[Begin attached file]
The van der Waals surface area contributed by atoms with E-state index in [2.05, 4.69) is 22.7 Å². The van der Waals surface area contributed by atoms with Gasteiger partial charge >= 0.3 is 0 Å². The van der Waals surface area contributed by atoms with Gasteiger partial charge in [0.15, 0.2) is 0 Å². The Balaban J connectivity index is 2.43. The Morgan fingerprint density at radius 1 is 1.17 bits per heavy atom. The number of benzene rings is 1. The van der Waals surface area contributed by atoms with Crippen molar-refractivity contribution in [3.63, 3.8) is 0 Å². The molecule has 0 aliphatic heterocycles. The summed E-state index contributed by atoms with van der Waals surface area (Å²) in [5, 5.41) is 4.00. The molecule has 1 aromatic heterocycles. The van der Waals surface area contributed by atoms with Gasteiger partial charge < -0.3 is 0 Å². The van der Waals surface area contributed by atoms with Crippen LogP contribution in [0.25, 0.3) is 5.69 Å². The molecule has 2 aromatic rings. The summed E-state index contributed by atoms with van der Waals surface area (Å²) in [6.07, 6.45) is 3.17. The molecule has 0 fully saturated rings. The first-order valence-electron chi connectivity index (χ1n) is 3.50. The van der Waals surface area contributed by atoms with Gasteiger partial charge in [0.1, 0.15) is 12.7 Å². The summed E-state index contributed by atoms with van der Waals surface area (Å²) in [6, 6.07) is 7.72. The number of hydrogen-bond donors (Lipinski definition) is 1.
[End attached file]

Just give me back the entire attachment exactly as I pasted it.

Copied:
The van der Waals surface area contributed by atoms with E-state index in [2.05, 4.69) is 22.7 Å². The van der Waals surface area contributed by atoms with Gasteiger partial charge >= 0.3 is 0 Å². The van der Waals surface area contributed by atoms with Gasteiger partial charge in [0.15, 0.2) is 0 Å². The Balaban J connectivity index is 2.43. The Morgan fingerprint density at radius 1 is 1.17 bits per heavy atom. The number of benzene rings is 1. The van der Waals surface area contributed by atoms with Crippen molar-refractivity contribution in [3.63, 3.8) is 0 Å². The molecule has 0 aliphatic heterocycles. The summed E-state index contributed by atoms with van der Waals surface area (Å²) in [5, 5.41) is 4.00. The molecule has 1 aromatic heterocycles. The van der Waals surface area contributed by atoms with Gasteiger partial charge < -0.3 is 0 Å². The van der Waals surface area contributed by atoms with Crippen LogP contribution in [0.25, 0.3) is 5.69 Å². The molecule has 2 aromatic rings. The summed E-state index contributed by atoms with van der Waals surface area (Å²) in [6.07, 6.45) is 3.17. The molecule has 0 fully saturated rings. The first-order valence-electron chi connectivity index (χ1n) is 3.50. The van der Waals surface area contributed by atoms with Gasteiger partial charge in [0.1, 0.15) is 12.7 Å². The summed E-state index contributed by atoms with van der Waals surface area (Å²) in [6, 6.07) is 7.72. The number of hydrogen-bond donors (Lipinski definition) is 1.